Here in the first week of January 2021, it seemed like a good idea to look back on the most checked-out titles from 2020. The titles represent some of our most popular authors in the library, as well as many current and former state award nominees. You can see the full set of 20 books when you click on the link below:

CLICK HERE to access the presentation

Many popular authors--Alan Gratz and April Henry anyone?--and several Iowa state award nominees are on this year's list, alongside some older favorites like Big Nate and Mike Lupica. You might also have noticed that graphic novels made the list; they continue to be a popular choice for many readers! See any here that you've read yourself? Or maybe you want to try? You're welcome to stop by and check out a title or two--happy reading!

Monday, December 14, 2020

Resilience Literature

 Years ago author Laurie Halse Anderson spoke about MG/YA literature she called "resilience literature," and this seemed like a good time to share the idea with students. If there was ever a time for resiliency, now is the time! Seventh graders had class discussions about resilience lit based on a short Slides presentation we walked through together in class.

CLICK HERE to access the full presentation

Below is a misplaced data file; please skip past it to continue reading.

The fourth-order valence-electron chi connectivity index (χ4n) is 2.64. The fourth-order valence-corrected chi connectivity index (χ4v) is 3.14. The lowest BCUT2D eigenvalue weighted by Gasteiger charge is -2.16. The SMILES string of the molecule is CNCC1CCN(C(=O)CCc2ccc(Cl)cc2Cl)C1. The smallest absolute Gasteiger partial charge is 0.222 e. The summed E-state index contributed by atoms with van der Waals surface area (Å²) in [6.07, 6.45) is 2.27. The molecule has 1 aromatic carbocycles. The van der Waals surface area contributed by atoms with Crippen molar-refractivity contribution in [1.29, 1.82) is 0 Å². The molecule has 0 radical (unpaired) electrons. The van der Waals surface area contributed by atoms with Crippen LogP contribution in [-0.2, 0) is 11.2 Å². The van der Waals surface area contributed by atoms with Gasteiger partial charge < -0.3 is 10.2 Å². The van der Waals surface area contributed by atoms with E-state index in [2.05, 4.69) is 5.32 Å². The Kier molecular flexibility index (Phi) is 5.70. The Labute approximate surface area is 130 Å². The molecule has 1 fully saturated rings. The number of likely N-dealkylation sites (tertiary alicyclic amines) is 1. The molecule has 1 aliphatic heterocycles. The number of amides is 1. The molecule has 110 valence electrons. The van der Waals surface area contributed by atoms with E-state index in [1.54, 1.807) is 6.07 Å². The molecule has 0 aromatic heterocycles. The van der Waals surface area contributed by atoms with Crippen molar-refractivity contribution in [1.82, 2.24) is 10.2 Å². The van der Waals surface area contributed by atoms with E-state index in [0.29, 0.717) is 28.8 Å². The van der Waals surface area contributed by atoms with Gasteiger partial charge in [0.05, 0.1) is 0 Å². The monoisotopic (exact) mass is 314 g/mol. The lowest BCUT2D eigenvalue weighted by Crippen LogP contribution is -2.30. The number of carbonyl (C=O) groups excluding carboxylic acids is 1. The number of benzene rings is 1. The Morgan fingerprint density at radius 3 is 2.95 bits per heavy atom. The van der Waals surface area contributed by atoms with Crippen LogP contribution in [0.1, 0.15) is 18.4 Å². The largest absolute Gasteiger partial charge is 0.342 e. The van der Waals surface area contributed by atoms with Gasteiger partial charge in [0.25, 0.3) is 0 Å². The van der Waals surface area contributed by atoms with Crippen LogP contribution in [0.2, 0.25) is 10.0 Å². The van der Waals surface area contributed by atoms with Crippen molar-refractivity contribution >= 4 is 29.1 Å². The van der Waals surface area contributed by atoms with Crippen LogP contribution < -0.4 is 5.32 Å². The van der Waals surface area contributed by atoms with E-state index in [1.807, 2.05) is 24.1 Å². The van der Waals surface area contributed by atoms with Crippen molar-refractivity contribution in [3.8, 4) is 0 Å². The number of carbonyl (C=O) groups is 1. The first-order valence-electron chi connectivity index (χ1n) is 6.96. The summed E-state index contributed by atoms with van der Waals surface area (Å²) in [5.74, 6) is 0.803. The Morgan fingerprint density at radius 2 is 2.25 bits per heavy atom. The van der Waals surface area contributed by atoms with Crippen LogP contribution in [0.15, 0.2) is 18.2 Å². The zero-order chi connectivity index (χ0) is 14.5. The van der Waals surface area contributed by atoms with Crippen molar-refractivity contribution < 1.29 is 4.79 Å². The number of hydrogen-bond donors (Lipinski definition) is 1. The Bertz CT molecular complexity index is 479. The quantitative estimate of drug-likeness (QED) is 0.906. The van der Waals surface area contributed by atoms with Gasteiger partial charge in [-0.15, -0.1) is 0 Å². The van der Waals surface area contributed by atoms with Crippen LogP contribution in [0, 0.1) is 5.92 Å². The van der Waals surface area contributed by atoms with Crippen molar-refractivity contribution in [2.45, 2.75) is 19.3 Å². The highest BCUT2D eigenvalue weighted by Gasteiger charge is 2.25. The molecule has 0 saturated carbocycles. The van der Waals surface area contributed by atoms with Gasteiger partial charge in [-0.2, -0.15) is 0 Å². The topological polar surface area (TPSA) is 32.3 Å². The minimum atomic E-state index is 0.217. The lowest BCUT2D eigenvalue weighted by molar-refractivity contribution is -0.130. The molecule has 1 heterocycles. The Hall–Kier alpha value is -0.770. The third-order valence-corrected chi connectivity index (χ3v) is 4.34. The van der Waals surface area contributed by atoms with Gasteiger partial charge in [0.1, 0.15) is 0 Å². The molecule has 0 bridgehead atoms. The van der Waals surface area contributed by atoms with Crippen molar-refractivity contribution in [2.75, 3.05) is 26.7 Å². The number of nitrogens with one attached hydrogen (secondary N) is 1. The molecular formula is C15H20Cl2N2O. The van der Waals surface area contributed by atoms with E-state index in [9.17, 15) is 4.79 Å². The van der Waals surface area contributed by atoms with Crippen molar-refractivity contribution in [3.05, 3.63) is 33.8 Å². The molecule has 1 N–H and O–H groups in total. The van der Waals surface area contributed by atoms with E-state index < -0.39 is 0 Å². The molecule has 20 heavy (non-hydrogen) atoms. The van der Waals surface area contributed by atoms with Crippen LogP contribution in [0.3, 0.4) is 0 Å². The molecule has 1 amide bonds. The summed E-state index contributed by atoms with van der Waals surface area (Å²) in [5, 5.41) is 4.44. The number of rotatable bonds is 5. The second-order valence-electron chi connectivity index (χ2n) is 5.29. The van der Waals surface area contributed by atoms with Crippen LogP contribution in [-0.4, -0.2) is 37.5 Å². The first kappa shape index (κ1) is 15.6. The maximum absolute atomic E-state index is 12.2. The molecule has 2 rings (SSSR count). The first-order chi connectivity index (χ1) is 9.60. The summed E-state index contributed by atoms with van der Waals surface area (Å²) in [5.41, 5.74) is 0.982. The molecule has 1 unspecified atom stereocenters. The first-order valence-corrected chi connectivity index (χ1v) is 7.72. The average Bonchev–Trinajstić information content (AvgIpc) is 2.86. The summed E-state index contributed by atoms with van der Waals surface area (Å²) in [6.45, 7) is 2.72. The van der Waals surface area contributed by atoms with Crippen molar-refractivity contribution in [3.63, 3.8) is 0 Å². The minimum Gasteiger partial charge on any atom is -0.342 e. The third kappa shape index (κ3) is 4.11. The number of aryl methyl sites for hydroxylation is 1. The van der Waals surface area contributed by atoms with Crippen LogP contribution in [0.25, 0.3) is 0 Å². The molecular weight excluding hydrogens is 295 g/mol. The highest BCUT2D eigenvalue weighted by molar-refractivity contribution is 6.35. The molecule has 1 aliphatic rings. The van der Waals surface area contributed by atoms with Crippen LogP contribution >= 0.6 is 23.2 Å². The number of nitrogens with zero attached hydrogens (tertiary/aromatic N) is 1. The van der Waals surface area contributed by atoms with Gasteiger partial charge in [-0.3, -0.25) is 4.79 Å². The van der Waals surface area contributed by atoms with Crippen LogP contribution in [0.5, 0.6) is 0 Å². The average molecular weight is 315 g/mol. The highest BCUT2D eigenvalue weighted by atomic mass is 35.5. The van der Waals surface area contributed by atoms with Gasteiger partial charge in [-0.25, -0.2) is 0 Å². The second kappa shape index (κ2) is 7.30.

While our conversations focused primarily on realistic fiction titles, students soon began offering titles that covered a wide range of genres. In a Google Form ticket-out quick assessment, students provided dozens of titles that we later looked at in a Google Sheet:

This collective knowledge then became a stepping-off point for students as they worked on a resilience literature triangle to show their understanding of the topic. Students worked on a Google Slide that included a book with examples of the bad things characters overcame to be resilient. Because students were including images with their explanations, this was a good time to remind them about Unsplash.com images (and its add-on) and clipart.com, both places where students can access copyright-free images.



With Covid-19 protocols in place, sharing our work with one another took on a slightly different look. Students revised their sharing settings, then provided the URL for their work in a Google Form. The spreadsheet of Form responses was something they could access from a link emailed to them, and from there, students could see one another's work. After some time, students participated in a 3-2-1 response activity based on what they'd seen from their classmates:

You can see examples of students' work below: